Learning how to grow your own herbs is exciting, rewarding and can save you money. Whether you like using herbs in cooking, for fragrance or for their beauty, herbs can be grown easily at home in the garden or indoors. While all herbs can be grown outside, some cannot withstand winter temperatures and must be brought indoors prior to the first frost. Perennials, however, can be grown outdoors without risk of freezing temperatures. You may want to begin an herb garden by growing herbs used most often such as parsley, basil, sage and mint.
Select an area that receives at least six hours of full sun and drains well. Herbs do not grow well in wet soil. The size of the area will depend on how many herbs you intend on planting and the size of each plant once it reaches maturity.
Remove all weeds, grass and debris. Using a shovel, hoe or garden tiller, loosen the soil and make it workable for planting.
Add one part commercial potting soil to two parts compost in a large container and mix thoroughly.
Add the enriched soil evenly to your garden area. Use a hoe or tiller to lightly blend the enriched soil with the garden soil. If using a tiller, allow the tines to work the surface of the soil.
Use a garden hose to water the surface of the herb garden lightly. This will compact the soil somewhat and ready the area for planting. Be sure not to saturate the soil. You do not want standing water or mud.
Sprinkle seeds over the prepared soil. You can choose to plant in rows, sections or patterns. Herb gardens often grow with little effort and this is when you can allow your creativity to flow. Whether you plant in rows, sections or patterns, it is recommended to keep each type of herb together so you will know what plants are growing when seedlings emerge.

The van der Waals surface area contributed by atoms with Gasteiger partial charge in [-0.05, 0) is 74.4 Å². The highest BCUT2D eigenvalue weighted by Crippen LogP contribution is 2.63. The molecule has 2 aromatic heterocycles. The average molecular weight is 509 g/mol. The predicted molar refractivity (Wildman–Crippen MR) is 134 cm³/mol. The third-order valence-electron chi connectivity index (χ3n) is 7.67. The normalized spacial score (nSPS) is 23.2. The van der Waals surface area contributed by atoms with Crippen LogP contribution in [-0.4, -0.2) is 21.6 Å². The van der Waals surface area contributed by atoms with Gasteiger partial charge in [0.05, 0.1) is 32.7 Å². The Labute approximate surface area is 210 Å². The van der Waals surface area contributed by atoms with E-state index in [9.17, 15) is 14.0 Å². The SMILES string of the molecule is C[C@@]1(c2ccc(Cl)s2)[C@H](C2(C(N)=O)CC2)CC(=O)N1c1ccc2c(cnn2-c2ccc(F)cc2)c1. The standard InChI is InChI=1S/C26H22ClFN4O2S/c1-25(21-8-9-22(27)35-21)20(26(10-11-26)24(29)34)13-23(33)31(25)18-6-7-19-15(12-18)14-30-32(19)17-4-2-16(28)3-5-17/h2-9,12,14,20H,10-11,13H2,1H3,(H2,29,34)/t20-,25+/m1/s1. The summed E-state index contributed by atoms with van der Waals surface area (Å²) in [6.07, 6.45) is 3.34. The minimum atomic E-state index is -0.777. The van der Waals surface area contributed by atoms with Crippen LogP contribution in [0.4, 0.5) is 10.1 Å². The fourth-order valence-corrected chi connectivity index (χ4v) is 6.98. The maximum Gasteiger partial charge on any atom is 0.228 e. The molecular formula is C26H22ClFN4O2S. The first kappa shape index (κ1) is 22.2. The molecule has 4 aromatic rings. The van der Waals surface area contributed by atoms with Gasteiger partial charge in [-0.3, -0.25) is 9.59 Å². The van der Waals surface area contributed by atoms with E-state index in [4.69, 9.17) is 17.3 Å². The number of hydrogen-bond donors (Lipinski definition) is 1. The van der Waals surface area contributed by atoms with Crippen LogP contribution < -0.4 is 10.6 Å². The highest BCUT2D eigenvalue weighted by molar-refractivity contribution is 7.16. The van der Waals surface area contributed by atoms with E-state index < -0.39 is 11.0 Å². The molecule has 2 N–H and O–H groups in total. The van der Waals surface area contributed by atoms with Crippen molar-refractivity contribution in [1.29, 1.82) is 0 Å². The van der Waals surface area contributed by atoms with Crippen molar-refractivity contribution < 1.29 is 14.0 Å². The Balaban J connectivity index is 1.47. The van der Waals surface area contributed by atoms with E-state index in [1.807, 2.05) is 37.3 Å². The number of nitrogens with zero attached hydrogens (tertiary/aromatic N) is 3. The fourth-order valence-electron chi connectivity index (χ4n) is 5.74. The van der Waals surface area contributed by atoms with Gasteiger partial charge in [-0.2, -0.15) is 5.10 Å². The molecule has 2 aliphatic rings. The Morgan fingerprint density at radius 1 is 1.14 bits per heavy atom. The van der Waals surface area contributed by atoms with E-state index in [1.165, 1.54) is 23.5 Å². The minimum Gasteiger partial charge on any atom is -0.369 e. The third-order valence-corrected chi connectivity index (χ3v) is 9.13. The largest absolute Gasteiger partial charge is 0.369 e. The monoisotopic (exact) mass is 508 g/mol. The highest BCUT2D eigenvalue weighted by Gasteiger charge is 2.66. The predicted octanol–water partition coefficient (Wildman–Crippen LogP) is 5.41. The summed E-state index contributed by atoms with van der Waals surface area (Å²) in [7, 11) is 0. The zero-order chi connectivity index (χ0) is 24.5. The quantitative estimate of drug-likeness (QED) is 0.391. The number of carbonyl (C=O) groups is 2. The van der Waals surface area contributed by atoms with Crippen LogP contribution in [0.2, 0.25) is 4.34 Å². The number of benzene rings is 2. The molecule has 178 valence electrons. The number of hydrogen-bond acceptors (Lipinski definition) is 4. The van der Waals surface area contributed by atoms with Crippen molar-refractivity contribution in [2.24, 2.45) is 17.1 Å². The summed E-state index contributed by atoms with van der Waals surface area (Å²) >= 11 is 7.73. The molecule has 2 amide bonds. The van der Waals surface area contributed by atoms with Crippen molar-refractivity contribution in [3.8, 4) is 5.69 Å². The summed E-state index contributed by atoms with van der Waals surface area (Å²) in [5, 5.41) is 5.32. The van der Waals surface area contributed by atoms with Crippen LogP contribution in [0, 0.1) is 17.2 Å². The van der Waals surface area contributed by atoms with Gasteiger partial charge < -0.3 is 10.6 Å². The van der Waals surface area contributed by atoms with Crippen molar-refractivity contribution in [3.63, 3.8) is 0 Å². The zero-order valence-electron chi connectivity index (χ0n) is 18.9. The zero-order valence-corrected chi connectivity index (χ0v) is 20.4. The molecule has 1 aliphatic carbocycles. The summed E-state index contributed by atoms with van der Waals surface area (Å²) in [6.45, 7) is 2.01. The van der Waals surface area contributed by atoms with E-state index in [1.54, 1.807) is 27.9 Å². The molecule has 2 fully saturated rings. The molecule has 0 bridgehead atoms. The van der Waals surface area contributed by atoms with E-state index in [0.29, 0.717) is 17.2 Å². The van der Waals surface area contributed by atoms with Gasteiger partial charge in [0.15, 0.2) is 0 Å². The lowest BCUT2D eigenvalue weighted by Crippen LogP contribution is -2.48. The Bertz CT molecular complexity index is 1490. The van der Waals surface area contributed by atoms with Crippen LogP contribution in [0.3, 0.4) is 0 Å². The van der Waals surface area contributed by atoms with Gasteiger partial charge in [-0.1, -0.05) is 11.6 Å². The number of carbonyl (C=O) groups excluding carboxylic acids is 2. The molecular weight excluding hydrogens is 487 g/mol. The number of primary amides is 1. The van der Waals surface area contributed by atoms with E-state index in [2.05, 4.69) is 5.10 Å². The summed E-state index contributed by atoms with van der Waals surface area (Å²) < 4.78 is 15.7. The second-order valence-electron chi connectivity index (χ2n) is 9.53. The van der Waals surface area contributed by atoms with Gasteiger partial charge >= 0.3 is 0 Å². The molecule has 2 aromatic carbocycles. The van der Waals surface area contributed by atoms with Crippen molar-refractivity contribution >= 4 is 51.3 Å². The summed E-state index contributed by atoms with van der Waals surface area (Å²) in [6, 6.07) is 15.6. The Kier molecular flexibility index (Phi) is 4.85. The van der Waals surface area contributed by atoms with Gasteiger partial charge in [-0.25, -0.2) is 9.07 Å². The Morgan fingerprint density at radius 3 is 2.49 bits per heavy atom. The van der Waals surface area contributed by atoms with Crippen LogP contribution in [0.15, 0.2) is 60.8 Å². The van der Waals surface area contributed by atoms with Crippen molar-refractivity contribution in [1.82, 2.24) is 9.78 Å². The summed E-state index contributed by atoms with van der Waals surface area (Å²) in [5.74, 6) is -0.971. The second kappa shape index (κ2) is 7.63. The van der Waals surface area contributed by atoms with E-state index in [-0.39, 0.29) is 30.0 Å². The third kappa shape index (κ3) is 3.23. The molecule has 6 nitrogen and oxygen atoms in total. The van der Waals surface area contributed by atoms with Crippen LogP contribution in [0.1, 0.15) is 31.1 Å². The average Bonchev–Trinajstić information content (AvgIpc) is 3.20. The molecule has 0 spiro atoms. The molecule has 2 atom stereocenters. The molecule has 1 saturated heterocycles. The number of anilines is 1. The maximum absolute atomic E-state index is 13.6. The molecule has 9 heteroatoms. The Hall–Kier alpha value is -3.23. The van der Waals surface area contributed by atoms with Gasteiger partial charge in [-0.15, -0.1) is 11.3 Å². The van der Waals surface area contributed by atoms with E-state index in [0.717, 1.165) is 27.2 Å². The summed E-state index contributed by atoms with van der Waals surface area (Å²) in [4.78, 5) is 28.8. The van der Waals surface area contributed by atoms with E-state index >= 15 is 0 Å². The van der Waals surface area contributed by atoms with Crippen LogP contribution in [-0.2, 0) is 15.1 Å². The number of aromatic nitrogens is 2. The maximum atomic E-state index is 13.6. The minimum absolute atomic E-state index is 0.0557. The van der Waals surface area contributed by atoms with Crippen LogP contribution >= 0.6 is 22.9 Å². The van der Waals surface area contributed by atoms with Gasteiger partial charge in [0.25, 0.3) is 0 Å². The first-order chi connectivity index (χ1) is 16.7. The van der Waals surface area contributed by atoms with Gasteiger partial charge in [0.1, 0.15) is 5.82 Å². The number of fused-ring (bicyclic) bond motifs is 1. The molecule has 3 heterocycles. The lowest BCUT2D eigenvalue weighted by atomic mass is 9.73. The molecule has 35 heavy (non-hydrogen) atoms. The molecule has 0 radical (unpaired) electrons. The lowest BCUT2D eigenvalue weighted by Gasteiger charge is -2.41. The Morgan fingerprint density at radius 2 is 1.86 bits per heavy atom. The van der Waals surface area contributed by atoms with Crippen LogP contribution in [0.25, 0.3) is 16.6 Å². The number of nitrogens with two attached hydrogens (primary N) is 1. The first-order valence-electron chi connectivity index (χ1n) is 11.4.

Cover seeds lightly with soil. Seeds should be covered with 1/4 inch to 1/2 inch of soil. The looser the soil is the deeper they can be covered and still sprout sufficiently.
Provide a light mist or shower of water, enough to thoroughly moisten seeds. Repeat watering daily to keep the herb garden moist until sprouts appear. Continue assisting with water until small leaves appear and plants are stable.
Thin sprouts once they emerge from the soil if necessary. Thin by removing sprouts that are growing within 4 to 6 inches of each other. Depending on the variety of herb your growing, some plants may require additional space between them. Thinning permits growing plants to receive adequate nutrients and the space to grow in order to become mature, healthy plants.
Add compost to herb gardens. Compost is recommended over fertilizer because fertilizer tends to increase foliage and decrease flavor.